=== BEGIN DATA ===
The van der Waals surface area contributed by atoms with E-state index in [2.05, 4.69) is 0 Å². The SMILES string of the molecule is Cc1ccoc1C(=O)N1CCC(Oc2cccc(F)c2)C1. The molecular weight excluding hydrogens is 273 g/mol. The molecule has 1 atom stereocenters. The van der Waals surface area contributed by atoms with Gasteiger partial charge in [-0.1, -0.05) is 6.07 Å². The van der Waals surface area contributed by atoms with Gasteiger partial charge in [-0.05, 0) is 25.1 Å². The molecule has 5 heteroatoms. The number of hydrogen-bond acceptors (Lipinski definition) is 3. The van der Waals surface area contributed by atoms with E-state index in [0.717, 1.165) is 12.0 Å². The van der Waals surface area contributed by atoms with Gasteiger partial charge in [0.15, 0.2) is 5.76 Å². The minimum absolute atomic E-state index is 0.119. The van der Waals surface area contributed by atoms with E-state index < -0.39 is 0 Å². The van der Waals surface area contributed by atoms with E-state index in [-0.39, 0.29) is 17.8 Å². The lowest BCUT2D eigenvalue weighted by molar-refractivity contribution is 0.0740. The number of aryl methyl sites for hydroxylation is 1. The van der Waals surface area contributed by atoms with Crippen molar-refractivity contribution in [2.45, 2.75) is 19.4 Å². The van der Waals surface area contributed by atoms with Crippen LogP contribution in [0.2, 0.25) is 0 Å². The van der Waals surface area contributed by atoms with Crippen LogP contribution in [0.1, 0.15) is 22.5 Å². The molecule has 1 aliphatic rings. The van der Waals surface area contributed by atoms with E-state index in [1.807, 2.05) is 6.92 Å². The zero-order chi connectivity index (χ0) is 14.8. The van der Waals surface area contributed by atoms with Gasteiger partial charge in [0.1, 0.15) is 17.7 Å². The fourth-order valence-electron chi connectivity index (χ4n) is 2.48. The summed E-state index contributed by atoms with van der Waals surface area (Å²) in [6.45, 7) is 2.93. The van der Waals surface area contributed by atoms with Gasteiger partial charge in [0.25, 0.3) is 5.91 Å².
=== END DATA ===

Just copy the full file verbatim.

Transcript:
The van der Waals surface area contributed by atoms with E-state index in [2.05, 4.69) is 0 Å². The SMILES string of the molecule is Cc1ccoc1C(=O)N1CCC(Oc2cccc(F)c2)C1. The molecular weight excluding hydrogens is 273 g/mol. The molecule has 1 atom stereocenters. The van der Waals surface area contributed by atoms with Gasteiger partial charge in [-0.1, -0.05) is 6.07 Å². The van der Waals surface area contributed by atoms with Gasteiger partial charge in [-0.05, 0) is 25.1 Å². The molecule has 5 heteroatoms. The number of hydrogen-bond acceptors (Lipinski definition) is 3. The van der Waals surface area contributed by atoms with E-state index in [0.717, 1.165) is 12.0 Å². The van der Waals surface area contributed by atoms with Gasteiger partial charge in [0.15, 0.2) is 5.76 Å². The minimum absolute atomic E-state index is 0.119. The van der Waals surface area contributed by atoms with E-state index < -0.39 is 0 Å². The van der Waals surface area contributed by atoms with E-state index in [-0.39, 0.29) is 17.8 Å². The lowest BCUT2D eigenvalue weighted by molar-refractivity contribution is 0.0740. The number of aryl methyl sites for hydroxylation is 1. The van der Waals surface area contributed by atoms with Crippen molar-refractivity contribution in [2.45, 2.75) is 19.4 Å². The van der Waals surface area contributed by atoms with Crippen LogP contribution in [0.2, 0.25) is 0 Å². The van der Waals surface area contributed by atoms with Crippen LogP contribution in [0.1, 0.15) is 22.5 Å². The molecule has 1 aliphatic rings. The van der Waals surface area contributed by atoms with E-state index in [1.807, 2.05) is 6.92 Å². The zero-order chi connectivity index (χ0) is 14.8. The van der Waals surface area contributed by atoms with Gasteiger partial charge in [0.1, 0.15) is 17.7 Å². The fourth-order valence-electron chi connectivity index (χ4n) is 2.48. The summed E-state index contributed by atoms with van der Waals surface area (Å²) in [6.45, 7) is 2.93. The van der Waals surface area contributed by atoms with Gasteiger partial charge in [0.25, 0.3) is 5.91 Å².